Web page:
Barbie Doll

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Barbie Doll
The poem “Barbie Doll” wrote by Marge Piercy describes four different stanzas about the cultural and societal expectations that American people place on young girls. The poem describes a short summary over the life of a young female from birth to death. The start of the poem is written with a happy tone emphasizing about the Barbie doll and its characteristics. Depression and sadness then takes place starting with the very negative line “You have a great big nose and fat legs.” and then continues through the rest of the poem ending with the young lady’s death. The American culture believes that a young women’s body should portray that of the Barbie doll. Just like Zach Woodson states, “It is no coincidence that Piercy names the poem Barbie Doll the quintessential example of fake perfection” (Woodson).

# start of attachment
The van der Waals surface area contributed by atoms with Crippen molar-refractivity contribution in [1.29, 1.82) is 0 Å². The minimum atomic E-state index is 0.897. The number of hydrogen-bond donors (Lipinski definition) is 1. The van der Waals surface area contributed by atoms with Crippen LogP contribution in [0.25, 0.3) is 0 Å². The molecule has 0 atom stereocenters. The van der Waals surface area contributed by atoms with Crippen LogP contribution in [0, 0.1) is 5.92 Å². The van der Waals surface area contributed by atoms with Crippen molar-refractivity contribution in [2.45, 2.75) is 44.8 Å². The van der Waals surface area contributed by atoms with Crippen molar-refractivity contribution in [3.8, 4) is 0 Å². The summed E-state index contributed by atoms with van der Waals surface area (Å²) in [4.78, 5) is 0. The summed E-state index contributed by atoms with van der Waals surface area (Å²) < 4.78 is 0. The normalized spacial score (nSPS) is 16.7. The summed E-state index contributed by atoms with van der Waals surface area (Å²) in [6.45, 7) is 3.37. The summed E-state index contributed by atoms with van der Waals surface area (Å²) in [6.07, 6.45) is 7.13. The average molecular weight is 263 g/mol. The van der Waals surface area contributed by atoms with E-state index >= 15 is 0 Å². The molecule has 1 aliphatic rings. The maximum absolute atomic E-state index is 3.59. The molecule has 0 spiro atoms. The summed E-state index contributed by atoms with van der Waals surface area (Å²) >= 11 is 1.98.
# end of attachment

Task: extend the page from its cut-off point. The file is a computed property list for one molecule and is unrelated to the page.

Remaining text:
The first stanza is set with a very outgoing and upbeat tone mentioning the doll and what bonus parts that enhance the figurine to reveal its pure beauty and the role in life it should take. The life of young girls was filled with excitement such as “dolls that did pee-pee and miniature GE stoves and irons, and wee lipsticks the color of cherry candy”. The presence of the Barbie doll teaches young girls what roles that females will hold in life. Barbie is viewed as a model in life for girls to act one specific way and enjoy certain activities because they are females whom people consider to be feminine. The miniature stove and iron present with the doll are items that correspond to being a housewife and mother. A “perfect woman” whom knows how to care for a house and raise children at the same time is being viewed to girls at such a young age. The Barbie enhances this view by having a baby, pots and pans, and an iron included in the box with the Barbie. These items were present to show the young girls what was expected from her as they got older. Bright cherry red lipstick that is present on the Barbie seems acquitted at first sight but it rather has...
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